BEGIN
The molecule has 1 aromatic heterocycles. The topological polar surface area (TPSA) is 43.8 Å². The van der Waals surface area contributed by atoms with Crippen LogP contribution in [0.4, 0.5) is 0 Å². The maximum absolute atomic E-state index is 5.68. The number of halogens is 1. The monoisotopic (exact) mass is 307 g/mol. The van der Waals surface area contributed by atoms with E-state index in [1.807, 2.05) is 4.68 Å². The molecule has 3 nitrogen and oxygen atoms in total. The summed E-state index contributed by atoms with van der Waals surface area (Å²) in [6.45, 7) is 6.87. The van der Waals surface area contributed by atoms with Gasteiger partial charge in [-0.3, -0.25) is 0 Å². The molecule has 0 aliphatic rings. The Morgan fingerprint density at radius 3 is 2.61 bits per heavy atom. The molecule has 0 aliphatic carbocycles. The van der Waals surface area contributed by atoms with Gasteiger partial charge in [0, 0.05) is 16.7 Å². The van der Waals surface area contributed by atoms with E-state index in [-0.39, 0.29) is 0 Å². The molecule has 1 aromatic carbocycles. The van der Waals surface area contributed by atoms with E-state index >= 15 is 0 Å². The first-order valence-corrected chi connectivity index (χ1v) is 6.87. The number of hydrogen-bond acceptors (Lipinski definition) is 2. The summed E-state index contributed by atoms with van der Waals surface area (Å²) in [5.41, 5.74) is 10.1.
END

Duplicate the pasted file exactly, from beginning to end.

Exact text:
The molecule has 1 aromatic heterocycles. The topological polar surface area (TPSA) is 43.8 Å². The van der Waals surface area contributed by atoms with Crippen LogP contribution in [0.4, 0.5) is 0 Å². The maximum absolute atomic E-state index is 5.68. The number of halogens is 1. The monoisotopic (exact) mass is 307 g/mol. The van der Waals surface area contributed by atoms with E-state index in [1.807, 2.05) is 4.68 Å². The molecule has 3 nitrogen and oxygen atoms in total. The summed E-state index contributed by atoms with van der Waals surface area (Å²) in [6.45, 7) is 6.87. The van der Waals surface area contributed by atoms with Gasteiger partial charge in [-0.3, -0.25) is 0 Å². The molecule has 0 aliphatic rings. The Morgan fingerprint density at radius 3 is 2.61 bits per heavy atom. The molecule has 0 aliphatic carbocycles. The van der Waals surface area contributed by atoms with Gasteiger partial charge in [0, 0.05) is 16.7 Å². The van der Waals surface area contributed by atoms with E-state index in [-0.39, 0.29) is 0 Å². The molecule has 1 aromatic carbocycles. The van der Waals surface area contributed by atoms with E-state index >= 15 is 0 Å². The first-order valence-corrected chi connectivity index (χ1v) is 6.87. The number of hydrogen-bond acceptors (Lipinski definition) is 2. The summed E-state index contributed by atoms with van der Waals surface area (Å²) in [5.41, 5.74) is 10.1.